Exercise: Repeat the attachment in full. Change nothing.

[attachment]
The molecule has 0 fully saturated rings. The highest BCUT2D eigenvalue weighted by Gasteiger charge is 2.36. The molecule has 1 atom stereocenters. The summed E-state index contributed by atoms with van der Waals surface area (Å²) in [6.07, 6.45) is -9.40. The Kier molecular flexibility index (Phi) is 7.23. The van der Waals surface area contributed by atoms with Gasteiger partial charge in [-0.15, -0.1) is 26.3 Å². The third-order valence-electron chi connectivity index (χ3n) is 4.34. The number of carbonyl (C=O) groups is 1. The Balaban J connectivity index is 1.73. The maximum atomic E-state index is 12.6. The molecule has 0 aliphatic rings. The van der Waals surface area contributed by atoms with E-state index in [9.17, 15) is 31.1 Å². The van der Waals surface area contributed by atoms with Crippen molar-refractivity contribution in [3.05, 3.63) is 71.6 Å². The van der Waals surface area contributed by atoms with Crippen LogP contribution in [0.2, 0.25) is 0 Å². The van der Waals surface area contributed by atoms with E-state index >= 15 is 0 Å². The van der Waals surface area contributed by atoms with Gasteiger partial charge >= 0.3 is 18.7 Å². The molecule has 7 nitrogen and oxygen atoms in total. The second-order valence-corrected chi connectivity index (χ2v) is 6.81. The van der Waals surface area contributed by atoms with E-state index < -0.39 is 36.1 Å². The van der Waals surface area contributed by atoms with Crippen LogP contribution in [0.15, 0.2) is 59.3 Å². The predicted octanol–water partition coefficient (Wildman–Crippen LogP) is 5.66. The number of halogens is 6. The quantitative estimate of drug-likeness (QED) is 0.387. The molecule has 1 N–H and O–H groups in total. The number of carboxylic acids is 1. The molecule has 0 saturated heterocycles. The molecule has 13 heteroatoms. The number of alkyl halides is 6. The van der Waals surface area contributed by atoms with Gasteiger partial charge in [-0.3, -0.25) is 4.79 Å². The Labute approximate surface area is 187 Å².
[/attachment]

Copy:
The molecule has 0 fully saturated rings. The highest BCUT2D eigenvalue weighted by Gasteiger charge is 2.36. The molecule has 1 atom stereocenters. The summed E-state index contributed by atoms with van der Waals surface area (Å²) in [6.07, 6.45) is -9.40. The Kier molecular flexibility index (Phi) is 7.23. The van der Waals surface area contributed by atoms with Gasteiger partial charge in [-0.15, -0.1) is 26.3 Å². The third-order valence-electron chi connectivity index (χ3n) is 4.34. The number of carbonyl (C=O) groups is 1. The Balaban J connectivity index is 1.73. The maximum atomic E-state index is 12.6. The molecule has 0 aliphatic rings. The van der Waals surface area contributed by atoms with E-state index in [9.17, 15) is 31.1 Å². The van der Waals surface area contributed by atoms with Crippen molar-refractivity contribution in [3.05, 3.63) is 71.6 Å². The van der Waals surface area contributed by atoms with Crippen LogP contribution in [0.2, 0.25) is 0 Å². The van der Waals surface area contributed by atoms with E-state index >= 15 is 0 Å². The van der Waals surface area contributed by atoms with Gasteiger partial charge >= 0.3 is 18.7 Å². The molecule has 7 nitrogen and oxygen atoms in total. The second-order valence-corrected chi connectivity index (χ2v) is 6.81. The van der Waals surface area contributed by atoms with E-state index < -0.39 is 36.1 Å². The van der Waals surface area contributed by atoms with Crippen LogP contribution in [0.15, 0.2) is 59.3 Å². The predicted octanol–water partition coefficient (Wildman–Crippen LogP) is 5.66. The number of halogens is 6. The quantitative estimate of drug-likeness (QED) is 0.387. The molecule has 1 N–H and O–H groups in total. The number of carboxylic acids is 1. The molecule has 0 saturated heterocycles. The molecule has 13 heteroatoms. The number of alkyl halides is 6. The van der Waals surface area contributed by atoms with Gasteiger partial charge in [-0.3, -0.25) is 4.79 Å². The Labute approximate surface area is 187 Å².